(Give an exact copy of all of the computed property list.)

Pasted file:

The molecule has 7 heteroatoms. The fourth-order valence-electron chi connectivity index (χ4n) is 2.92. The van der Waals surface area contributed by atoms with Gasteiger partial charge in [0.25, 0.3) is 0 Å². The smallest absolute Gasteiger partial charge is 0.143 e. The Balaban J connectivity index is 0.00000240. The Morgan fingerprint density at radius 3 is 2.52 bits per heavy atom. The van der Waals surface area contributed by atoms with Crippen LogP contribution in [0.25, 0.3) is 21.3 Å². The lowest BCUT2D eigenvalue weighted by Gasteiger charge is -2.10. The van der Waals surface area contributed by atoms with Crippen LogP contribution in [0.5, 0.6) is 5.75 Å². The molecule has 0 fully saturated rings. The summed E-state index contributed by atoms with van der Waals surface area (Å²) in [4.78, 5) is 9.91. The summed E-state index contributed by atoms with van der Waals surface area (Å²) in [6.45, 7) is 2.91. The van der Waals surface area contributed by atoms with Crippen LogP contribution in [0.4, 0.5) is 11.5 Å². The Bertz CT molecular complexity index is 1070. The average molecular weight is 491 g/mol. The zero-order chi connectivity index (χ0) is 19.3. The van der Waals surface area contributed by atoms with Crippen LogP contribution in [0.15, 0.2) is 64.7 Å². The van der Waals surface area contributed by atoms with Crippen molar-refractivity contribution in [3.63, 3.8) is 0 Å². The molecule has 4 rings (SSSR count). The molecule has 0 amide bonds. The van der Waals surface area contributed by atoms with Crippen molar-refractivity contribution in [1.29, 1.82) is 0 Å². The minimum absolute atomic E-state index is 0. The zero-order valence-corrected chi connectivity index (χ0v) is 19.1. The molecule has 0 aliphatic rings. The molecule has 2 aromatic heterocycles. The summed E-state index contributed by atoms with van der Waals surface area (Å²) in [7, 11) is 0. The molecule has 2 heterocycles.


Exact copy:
The molecule has 7 heteroatoms. The fourth-order valence-electron chi connectivity index (χ4n) is 2.92. The van der Waals surface area contributed by atoms with Gasteiger partial charge in [0.25, 0.3) is 0 Å². The smallest absolute Gasteiger partial charge is 0.143 e. The Balaban J connectivity index is 0.00000240. The Morgan fingerprint density at radius 3 is 2.52 bits per heavy atom. The van der Waals surface area contributed by atoms with Crippen LogP contribution in [0.25, 0.3) is 21.3 Å². The lowest BCUT2D eigenvalue weighted by Gasteiger charge is -2.10. The van der Waals surface area contributed by atoms with Crippen LogP contribution in [0.5, 0.6) is 5.75 Å². The molecule has 0 fully saturated rings. The summed E-state index contributed by atoms with van der Waals surface area (Å²) in [4.78, 5) is 9.91. The summed E-state index contributed by atoms with van der Waals surface area (Å²) in [6.45, 7) is 2.91. The van der Waals surface area contributed by atoms with Crippen LogP contribution in [0.4, 0.5) is 11.5 Å². The Bertz CT molecular complexity index is 1070. The average molecular weight is 491 g/mol. The zero-order chi connectivity index (χ0) is 19.3. The van der Waals surface area contributed by atoms with Crippen LogP contribution in [0.15, 0.2) is 64.7 Å². The van der Waals surface area contributed by atoms with Crippen molar-refractivity contribution in [3.63, 3.8) is 0 Å². The molecule has 4 rings (SSSR count). The molecule has 0 amide bonds. The van der Waals surface area contributed by atoms with Crippen molar-refractivity contribution in [1.29, 1.82) is 0 Å². The minimum absolute atomic E-state index is 0. The zero-order valence-corrected chi connectivity index (χ0v) is 19.1. The molecule has 0 aliphatic rings. The molecule has 2 aromatic heterocycles. The summed E-state index contributed by atoms with van der Waals surface area (Å²) in [7, 11) is 0. The molecule has 2 heterocycles.